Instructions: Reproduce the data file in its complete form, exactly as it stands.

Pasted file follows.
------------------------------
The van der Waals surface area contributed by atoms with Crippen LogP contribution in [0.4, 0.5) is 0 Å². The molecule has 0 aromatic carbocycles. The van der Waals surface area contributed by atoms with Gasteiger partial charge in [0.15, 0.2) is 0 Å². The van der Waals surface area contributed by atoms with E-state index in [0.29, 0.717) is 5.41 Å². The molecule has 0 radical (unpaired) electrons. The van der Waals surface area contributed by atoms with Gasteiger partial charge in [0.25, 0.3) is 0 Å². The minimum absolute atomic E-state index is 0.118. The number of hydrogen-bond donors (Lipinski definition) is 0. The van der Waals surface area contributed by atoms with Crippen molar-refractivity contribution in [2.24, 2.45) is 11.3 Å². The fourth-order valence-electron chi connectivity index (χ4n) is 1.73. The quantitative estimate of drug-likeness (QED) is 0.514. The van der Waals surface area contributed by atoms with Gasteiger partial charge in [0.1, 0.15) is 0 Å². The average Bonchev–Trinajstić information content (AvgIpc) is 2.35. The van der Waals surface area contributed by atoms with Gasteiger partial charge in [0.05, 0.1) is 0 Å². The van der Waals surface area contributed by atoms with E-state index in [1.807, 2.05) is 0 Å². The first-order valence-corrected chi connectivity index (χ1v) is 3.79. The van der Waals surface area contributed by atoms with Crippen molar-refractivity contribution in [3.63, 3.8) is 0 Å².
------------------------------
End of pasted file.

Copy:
The van der Waals surface area contributed by atoms with Crippen LogP contribution in [0.4, 0.5) is 0 Å². The molecule has 0 aromatic carbocycles. The van der Waals surface area contributed by atoms with Gasteiger partial charge in [0.15, 0.2) is 0 Å². The van der Waals surface area contributed by atoms with E-state index in [0.29, 0.717) is 5.41 Å². The molecule has 0 radical (unpaired) electrons. The van der Waals surface area contributed by atoms with Gasteiger partial charge in [0.25, 0.3) is 0 Å². The minimum absolute atomic E-state index is 0.118. The number of hydrogen-bond donors (Lipinski definition) is 0. The van der Waals surface area contributed by atoms with Crippen molar-refractivity contribution in [2.24, 2.45) is 11.3 Å². The fourth-order valence-electron chi connectivity index (χ4n) is 1.73. The quantitative estimate of drug-likeness (QED) is 0.514. The van der Waals surface area contributed by atoms with Gasteiger partial charge in [0.1, 0.15) is 0 Å². The average Bonchev–Trinajstić information content (AvgIpc) is 2.35. The van der Waals surface area contributed by atoms with Gasteiger partial charge in [0.05, 0.1) is 0 Å². The van der Waals surface area contributed by atoms with E-state index in [1.807, 2.05) is 0 Å². The first-order valence-corrected chi connectivity index (χ1v) is 3.79. The van der Waals surface area contributed by atoms with Crippen molar-refractivity contribution in [3.63, 3.8) is 0 Å².